Interactive Classroom

Scripted Objects for the Virtual Classroom

The Interactive Classroom contains scripted objects - such as sit prims - that simplify or automate some of the basic actions that are typically part of a lesson.

Automatic Notecard Giver
Drag a notecard to the [podium/stage], and any user who takes a seat is offered that notecard
No-HUD "Raise Hand" animation (with tally)
On touching the "Raise Hand" sign, any seated avatar's hand will raise; touch again and their hand lowers. Faculty group members have option to reset totals, display totals as floating text above sign, and receive totals via IM.
Touch control Parcel Media display
Prepare a notecard with proper formatting (see sample "Media URLs" notecard), then Drag the notecard onto display to submit URLs; touching the display panel opens a menu with the media titles assigned with the notecard
Touch advance Image Display
Ctrl-Drag snapshots or textures onto the panel, or add to Content in Edit view; touch panel to advance display to next image; images will appear in alphabetical order, by texture name.
SpeakEasy HUD with Message Board relay
"SpeakEasy reads text from a notecard and speaks it in public chat, as if it were coming from you." ( more info at ) The Wikitecture Classroom version has been modified to also send the text to the Classroom Message Board.

Notes below this line were recorded prior to participant voting on Nov 24th.

Interactivity can be provided in two ways: in a Integrated System or with a Tool Kit. Each approach could have advantages, depending on the teacher or the particular lesson being facilitated. See Also: Interactive Pods, addressing the design of media platforms for asynchronous use. (Link)

Teacher's Tool Kit

A collection of scripted objects available separately, operating individually; each object being rezzed by teacher as needed.
A Teacher's Tool Kit could include:

  • SpeakEasy HUD
  • Notecard giver
  • Message board
  • Interactive Image display
  • Parcal media display
  • Instructions Notecard - detailed notes about the use of each object, or reference to where such information can be found (online?); A video could be created to illustrate the interactive objects, even demonstrate their operation.


Where a Virtual Classroom design contains "seats", those objects can also be interactive:

  • On sit, the student could automatically receive items such as notecards, landmarks, objects; as submitted for distribution by the teacher (drop item on stage/podium, and that item is automatically offered to student on sit).
  • Seat scripts can provide for avatar animations, such as hand raising (what else? maybe a "yawn" button? ).
  • Seats could be linked to a "Raise Hand" sign; on touch, avatar is animated with hand raising gesture and a tally is kept for reporting by chat or floating text display (this is suggested as an alternative to HUD or chat driven commands for this simple gesture)
  • Student names and agent keys could be stored for use later (i.e., teacher could elect to receive list of all attending students via email)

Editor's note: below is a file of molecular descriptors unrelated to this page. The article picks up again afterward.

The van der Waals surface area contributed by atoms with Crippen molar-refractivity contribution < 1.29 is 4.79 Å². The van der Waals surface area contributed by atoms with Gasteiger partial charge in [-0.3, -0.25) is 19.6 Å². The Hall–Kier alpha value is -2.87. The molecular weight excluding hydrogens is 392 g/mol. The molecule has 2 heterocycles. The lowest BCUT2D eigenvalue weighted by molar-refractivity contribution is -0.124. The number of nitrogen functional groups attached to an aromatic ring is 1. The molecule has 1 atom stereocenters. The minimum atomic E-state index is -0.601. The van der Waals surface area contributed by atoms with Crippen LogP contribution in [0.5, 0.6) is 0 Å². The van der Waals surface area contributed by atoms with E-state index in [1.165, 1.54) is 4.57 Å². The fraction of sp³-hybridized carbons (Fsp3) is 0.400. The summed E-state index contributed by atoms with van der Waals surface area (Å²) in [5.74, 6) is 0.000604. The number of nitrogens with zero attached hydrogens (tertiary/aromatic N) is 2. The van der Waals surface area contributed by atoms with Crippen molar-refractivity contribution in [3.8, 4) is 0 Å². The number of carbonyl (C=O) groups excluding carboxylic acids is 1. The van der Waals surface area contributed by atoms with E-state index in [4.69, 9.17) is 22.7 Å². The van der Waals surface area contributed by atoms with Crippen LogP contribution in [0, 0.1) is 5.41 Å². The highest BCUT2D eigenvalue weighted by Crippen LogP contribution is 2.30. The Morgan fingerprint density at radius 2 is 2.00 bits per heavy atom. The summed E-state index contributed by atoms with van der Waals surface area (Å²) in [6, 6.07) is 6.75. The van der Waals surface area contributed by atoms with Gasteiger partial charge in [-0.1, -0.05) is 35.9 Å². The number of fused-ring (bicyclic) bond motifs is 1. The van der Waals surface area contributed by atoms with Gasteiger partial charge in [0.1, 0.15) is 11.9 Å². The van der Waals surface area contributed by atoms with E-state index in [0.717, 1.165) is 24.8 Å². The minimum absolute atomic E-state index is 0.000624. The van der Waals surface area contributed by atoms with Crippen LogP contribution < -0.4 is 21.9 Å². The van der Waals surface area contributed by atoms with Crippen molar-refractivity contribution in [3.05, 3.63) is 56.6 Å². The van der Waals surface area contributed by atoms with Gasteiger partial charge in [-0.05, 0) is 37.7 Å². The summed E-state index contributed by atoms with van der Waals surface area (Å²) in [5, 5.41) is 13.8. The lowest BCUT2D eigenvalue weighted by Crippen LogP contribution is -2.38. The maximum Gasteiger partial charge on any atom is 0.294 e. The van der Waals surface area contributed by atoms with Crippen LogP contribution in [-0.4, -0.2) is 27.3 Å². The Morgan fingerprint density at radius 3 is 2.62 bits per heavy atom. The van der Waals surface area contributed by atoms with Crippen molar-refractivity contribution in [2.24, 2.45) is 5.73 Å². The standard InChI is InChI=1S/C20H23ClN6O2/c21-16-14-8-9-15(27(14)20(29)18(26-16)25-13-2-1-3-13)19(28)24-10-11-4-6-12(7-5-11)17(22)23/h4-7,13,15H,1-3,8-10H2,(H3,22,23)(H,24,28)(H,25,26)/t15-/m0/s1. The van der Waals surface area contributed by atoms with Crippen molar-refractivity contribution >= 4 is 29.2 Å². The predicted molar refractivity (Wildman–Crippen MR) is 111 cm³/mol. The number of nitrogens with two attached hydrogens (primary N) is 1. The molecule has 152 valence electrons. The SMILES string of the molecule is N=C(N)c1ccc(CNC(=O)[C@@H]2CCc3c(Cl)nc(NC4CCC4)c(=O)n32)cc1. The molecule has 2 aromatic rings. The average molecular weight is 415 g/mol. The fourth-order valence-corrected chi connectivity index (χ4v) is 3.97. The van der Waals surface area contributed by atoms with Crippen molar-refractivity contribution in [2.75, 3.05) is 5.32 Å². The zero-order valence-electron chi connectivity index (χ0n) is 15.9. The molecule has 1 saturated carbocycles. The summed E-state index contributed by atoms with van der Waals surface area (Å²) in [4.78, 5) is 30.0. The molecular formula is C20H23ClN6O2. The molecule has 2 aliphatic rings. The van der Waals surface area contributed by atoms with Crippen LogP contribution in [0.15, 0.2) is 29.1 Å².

• Students might have the ability to directly submit questions through their seats which might then appear on a scrolling message board. This would prevent active interruptions of a lecture or presentation, and the professor would be able to instantly gauge what concepts are being understood or not understood. The students might even submit questions anonymously to reduce anxiety if they think the question might be 'dumb' or irrelevant (which frequently keeps many students from asking clarification or other questions). Each question might also have an 'agree' category that allows other students to put a checkmark next to the question indicating that they also have the same question or lack of understanding of a topic.

Seats could remain in a non-listener state (minimizing server load) until student touches a "Post a Question" sign at front of classroom. Seat then executes a routine by which student can submit text via chat on a remote channel.

Integrated System

A set of scripted objects that are elements of the classroom space design. All can be controlled by a centralized, menu-driven process (i.e., "touch podium > select option" or even a dedicated Teacher's HUD).

NOTE: It might be ambitious to think that a networked set of scripted objects and media control gadgets are helpful. Such tools represent an extra layer of interactivity imposed on the (already new and challenging) platform.

Control Options could include:
  1. Get Help (receive Instructions Notecard for operating classroom objects)
  2. Reset Classroom
  3. Assign Marquee Info
  4. Submit notecard, landmark, or object for class distribution
  5. Advance Message Board text
  6. Select video and webpage URLs for display
  7. Request report of all students present (seated avatars)

Feedback/Response System

Visualizing Usage Statistics-
A 'usage statistics' script that would allow the professor to track how many times a particular kiosk/toolkit item is accessed for content. If a kiosk contains 'click-to-advance' content (aka when a student is done with a particular lesson/activity they hit a button to move to the next one) the kiosk could even track how long a particular lesson/activity is being accessed. This might allow the professor to manually or automatically compile usage statistics into visual charts or graphs (for example to assess overall kiosk traffic, trends, problem areas, or long delays with particular lessons/activities).

(Ask Omei Turnbull for demonstration of his new media display [with camera control])

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